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2.2: Graphical Representation and Euler Relationship

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  • Complex numbers can be represented graphically as a point in a coordinate plane. In cartesian coordinates, the \(x\)-axis is used for the real part of the number, and the \(y\)-axis is used for the imaginary component. For example, the complex number \(x+iy\) is represented as a point in Figure \(\PageIndex{1}\).

    Complex numbers can be also represented in polar form. We know that, given a point \((x,y)\) in the plane, \(\cos\phi=x/r\) and \(\sin\phi=y/r\). Therefore, the complex number \(x+iy\) can be also represented as \(r\cos\phi+i r\sin\phi\).

    Figure \(\PageIndex{1}\): Graphical representation of complex numbers. (CC BY-NC-SA; Marcia Levitus)

    We can also represent complex numbers in terms of complex exponentials. This will sound weird for now, but we will see how common and useful this is in physical chemistry as we cover other topics this semester. The Euler relationship relates the trigonometric functions to a complex exponential:

    \[\label{eq1} e^{\pm i\phi}=\cos\phi\pm i\sin\phi\]

    We will prove this relationship using Taylor series later.

    In summary, the complex number \(\displaystyle{\color{Maroon} x+iy}\) can be expressed in polar coordinates as \(\displaystyle{\color{Maroon}r\cos\phi+i r\sin\phi}\), and as a complex exponential as \(\displaystyle{\color{Maroon}r e^{i\phi}}\). The relationships between \(x,y\) and \(r,\phi\) are given by the familiar trigonometric relationships: \(x=r\cos\phi\) and \(y=r\sin\phi\). Notice that

    \[r^2=x^2+y^2 \nonumber\]


    \[\sin^2\phi+\cos^2\phi=1 \nonumber\]

    as we know from Pythagoras’ theorem.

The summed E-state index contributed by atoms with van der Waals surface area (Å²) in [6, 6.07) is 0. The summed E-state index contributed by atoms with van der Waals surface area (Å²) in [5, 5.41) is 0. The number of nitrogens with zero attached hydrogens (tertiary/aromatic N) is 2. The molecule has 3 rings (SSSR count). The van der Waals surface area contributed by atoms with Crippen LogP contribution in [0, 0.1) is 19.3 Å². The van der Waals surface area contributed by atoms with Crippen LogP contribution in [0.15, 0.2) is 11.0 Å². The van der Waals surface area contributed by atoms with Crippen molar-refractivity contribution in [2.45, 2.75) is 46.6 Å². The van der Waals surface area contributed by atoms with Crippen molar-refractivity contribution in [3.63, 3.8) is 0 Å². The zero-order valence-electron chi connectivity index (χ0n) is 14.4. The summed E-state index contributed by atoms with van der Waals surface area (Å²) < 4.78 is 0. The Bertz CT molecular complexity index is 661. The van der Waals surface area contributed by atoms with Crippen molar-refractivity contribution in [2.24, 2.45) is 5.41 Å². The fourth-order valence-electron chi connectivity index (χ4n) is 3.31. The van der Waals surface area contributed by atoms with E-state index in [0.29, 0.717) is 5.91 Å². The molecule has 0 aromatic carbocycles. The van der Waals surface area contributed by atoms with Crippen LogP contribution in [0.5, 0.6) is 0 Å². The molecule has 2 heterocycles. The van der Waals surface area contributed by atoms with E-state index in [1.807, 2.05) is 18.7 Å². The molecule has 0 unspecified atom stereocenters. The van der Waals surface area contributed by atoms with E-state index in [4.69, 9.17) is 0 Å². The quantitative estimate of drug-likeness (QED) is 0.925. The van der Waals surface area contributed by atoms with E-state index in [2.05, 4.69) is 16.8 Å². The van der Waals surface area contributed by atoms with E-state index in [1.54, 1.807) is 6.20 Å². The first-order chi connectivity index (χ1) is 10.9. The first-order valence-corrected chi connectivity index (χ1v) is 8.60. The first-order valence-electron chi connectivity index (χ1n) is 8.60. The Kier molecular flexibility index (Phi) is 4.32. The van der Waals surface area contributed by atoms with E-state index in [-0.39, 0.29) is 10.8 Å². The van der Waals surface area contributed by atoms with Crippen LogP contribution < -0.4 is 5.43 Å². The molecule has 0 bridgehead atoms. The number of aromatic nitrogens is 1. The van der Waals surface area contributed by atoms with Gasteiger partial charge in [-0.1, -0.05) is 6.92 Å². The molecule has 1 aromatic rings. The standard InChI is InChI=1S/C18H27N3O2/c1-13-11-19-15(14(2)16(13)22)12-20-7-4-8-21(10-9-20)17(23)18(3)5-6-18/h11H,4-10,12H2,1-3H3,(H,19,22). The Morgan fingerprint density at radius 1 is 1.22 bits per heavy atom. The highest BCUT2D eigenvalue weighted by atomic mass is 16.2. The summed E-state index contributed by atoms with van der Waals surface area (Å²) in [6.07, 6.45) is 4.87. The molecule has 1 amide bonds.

Example \(\PageIndex{1}\)

    Express \(z= 1+i\) in the form \(r e^{i\phi}\)


    \(x = 1\) and \(y=1\).

    We know that

    \(x=r\cos\phi\) and \(y=r\sin\phi\)

    Dividing \(y/x\), we get \(y/x=\tan\phi\). In this problem \(y=x\), and therefore \(\pi/4\).

    To obtain \(r\) we use \(r^2=x^2+y^2\) . In this case:

    \[x^2+y^2=2 \to r=\sqrt{2} \nonumber\]

    Therefore, \(\displaystyle{\color{Maroon}z = \sqrt{2} e^{\frac{\pi}{4} i}}\)

    From Equation \ref{eq1} we can see how the trigonometric functions can be expressed as complex exponentials:

    \[ \begin{split} \cos\phi=\frac{e^{i \phi}+e^{-i \phi}}{2}\\ \sin\phi=\frac{e^{i \phi}-e^{-i \phi}}{2i} \end{split}\]

    Again, this may look strange at this point, but it turns out that exponentials are much easier to manipulate than trigonometric functions (think about multiplying or dividing exponentials vs. trigonometric functions), so it is common that physical chemists write equations in terms of complex exponentials instead of cosines and sines.

    In Equation \(2.1.1\) we saw that \((x+iy)(x-iy)=x^2+y^2\). Now we know that this equals \(r^2\), where \(r\) is the modulus or absolute value of the vector represented in red in Figure \(\PageIndex{1}\). Therefore, the modulus of a complex number, denoted as \(|z|\), can be calculated as:

    \[\label{modulus} |z|^2= z z^* \to |z|=\sqrt{z z^*}\]

    Example \(\PageIndex{2}\)

    Obtain the modulus of the complex number \(z= 1+i\) (see Example \(\PageIndex{1}\))


    \[|z|=\sqrt{z z^*}=\sqrt{(1+i)(1-i)}=\displaystyle{\color{Maroon}\sqrt{2}} \nonumber\]

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